Charity bodies have called on HM Revenues & Customs (HMRC) to make the Gift Aid Small Donations Scheme (GASDS) “clearer, simpler and broader”.
Their plea comes in response to a government consultation after an admission by HMRC that the system needs to be simplified and the number of charities that can claim increased.
The GASDS allows charities to claim Gift Aid-like relief on small cash donations of up to £20 without individual paperwork. The limit is due to be raised to £8,000 in April, which will help charities claim more.
In response to the consultation, a group including the Charity Finance Group, the Institute of Fundraising (IoF) and the NCVO say they want the scheme to be more accessible to smaller charities. They also added that it “has not lived up to expectations”.
The organisations want all charities that are eligible for Gift Aid to be able to claim under the scheme. At the moment it is just those who have made a minimum number of claims in recent years.
They have also said that the matching requirement, under which charities must claim £1 in Gift Aid for every £10 claimed under the scheme, should be scrapped.
“The latest Charity Tax Statistics state that only £27 million has been claimed through the GASDS, significantly less than the original estimations that the scheme would be worth £135 million by 2014/15,” the submission said.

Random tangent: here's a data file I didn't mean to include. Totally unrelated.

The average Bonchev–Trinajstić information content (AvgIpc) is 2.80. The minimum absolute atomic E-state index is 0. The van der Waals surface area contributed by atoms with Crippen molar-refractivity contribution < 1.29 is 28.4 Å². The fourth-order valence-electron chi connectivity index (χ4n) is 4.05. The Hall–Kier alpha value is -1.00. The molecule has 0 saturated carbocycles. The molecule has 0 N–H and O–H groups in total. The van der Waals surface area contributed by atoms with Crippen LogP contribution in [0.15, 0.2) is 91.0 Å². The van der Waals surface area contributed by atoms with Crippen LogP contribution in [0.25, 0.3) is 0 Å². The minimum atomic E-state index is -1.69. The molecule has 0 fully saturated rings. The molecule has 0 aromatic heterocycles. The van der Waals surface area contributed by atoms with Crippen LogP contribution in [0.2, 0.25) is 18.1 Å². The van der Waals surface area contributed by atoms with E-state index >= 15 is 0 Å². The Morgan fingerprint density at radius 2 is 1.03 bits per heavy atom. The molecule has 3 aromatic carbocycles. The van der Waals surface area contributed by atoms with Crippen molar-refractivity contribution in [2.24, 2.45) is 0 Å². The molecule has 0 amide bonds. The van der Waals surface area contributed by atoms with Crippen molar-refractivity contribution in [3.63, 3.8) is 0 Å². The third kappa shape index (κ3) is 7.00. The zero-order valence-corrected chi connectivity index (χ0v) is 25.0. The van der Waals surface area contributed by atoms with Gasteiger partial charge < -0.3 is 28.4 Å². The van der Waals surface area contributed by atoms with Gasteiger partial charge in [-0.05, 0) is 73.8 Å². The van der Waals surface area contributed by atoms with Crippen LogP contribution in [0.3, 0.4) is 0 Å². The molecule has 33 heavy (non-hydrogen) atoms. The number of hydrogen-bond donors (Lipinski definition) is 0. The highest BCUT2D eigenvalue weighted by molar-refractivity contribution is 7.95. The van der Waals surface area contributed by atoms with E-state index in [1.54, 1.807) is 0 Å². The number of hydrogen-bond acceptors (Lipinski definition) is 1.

“We are deeply concerned about the poor uptake of the scheme at a time when many small and medium sized charities are struggling to adapt to a challenging funding environment.”
A total of five organisations ran a survey of 340 charities, on which they based some of their consultation response.
Other recommendations include making all non-Gift Aid donations under £20, including cash, cheques, text and digital donations, eligible for the GASDS and rewriting the GASDS guidance to make it more “user-friendly”.
Daniel Fluskey, Head of Policy at IoF, said: “We want the Gift Aid Small Donations Scheme to work as successfully as it can. It’s fair to say that, while the scheme is well intentioned and needed, it hasn’t had the uptake that was hoped for.
“We believe that the recommendations that we’re proposing will make the scheme easier for charities to use and more simple for them to make claims – resulting in many more charities, particularly smaller organisations, being able to receive much-needed extra funds.”